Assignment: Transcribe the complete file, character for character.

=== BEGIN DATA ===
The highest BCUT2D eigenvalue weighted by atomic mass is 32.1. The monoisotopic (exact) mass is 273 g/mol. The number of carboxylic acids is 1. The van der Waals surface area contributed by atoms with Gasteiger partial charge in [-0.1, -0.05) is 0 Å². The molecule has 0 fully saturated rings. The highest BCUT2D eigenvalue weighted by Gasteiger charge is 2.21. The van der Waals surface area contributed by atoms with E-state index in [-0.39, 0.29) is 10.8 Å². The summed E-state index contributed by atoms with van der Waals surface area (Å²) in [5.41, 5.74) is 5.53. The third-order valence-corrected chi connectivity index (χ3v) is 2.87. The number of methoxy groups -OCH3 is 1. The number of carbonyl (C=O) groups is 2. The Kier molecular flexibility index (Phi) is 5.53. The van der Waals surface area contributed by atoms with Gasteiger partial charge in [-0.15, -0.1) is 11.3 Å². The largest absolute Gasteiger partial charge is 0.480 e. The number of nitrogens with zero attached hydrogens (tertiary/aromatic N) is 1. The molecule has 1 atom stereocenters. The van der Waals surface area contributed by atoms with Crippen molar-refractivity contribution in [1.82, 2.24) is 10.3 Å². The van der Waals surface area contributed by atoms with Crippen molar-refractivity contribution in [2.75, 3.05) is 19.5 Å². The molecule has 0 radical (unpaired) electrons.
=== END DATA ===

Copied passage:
The highest BCUT2D eigenvalue weighted by atomic mass is 32.1. The monoisotopic (exact) mass is 273 g/mol. The number of carboxylic acids is 1. The van der Waals surface area contributed by atoms with Gasteiger partial charge in [-0.1, -0.05) is 0 Å². The molecule has 0 fully saturated rings. The highest BCUT2D eigenvalue weighted by Gasteiger charge is 2.21. The van der Waals surface area contributed by atoms with E-state index in [-0.39, 0.29) is 10.8 Å². The summed E-state index contributed by atoms with van der Waals surface area (Å²) in [5.41, 5.74) is 5.53. The third-order valence-corrected chi connectivity index (χ3v) is 2.87. The number of methoxy groups -OCH3 is 1. The number of carbonyl (C=O) groups is 2. The Kier molecular flexibility index (Phi) is 5.53. The van der Waals surface area contributed by atoms with Gasteiger partial charge in [-0.15, -0.1) is 11.3 Å². The largest absolute Gasteiger partial charge is 0.480 e. The number of nitrogens with zero attached hydrogens (tertiary/aromatic N) is 1. The molecule has 1 atom stereocenters. The van der Waals surface area contributed by atoms with Crippen molar-refractivity contribution in [1.82, 2.24) is 10.3 Å². The van der Waals surface area contributed by atoms with Crippen molar-refractivity contribution in [2.75, 3.05) is 19.5 Å². The molecule has 0 radical (unpaired) electrons.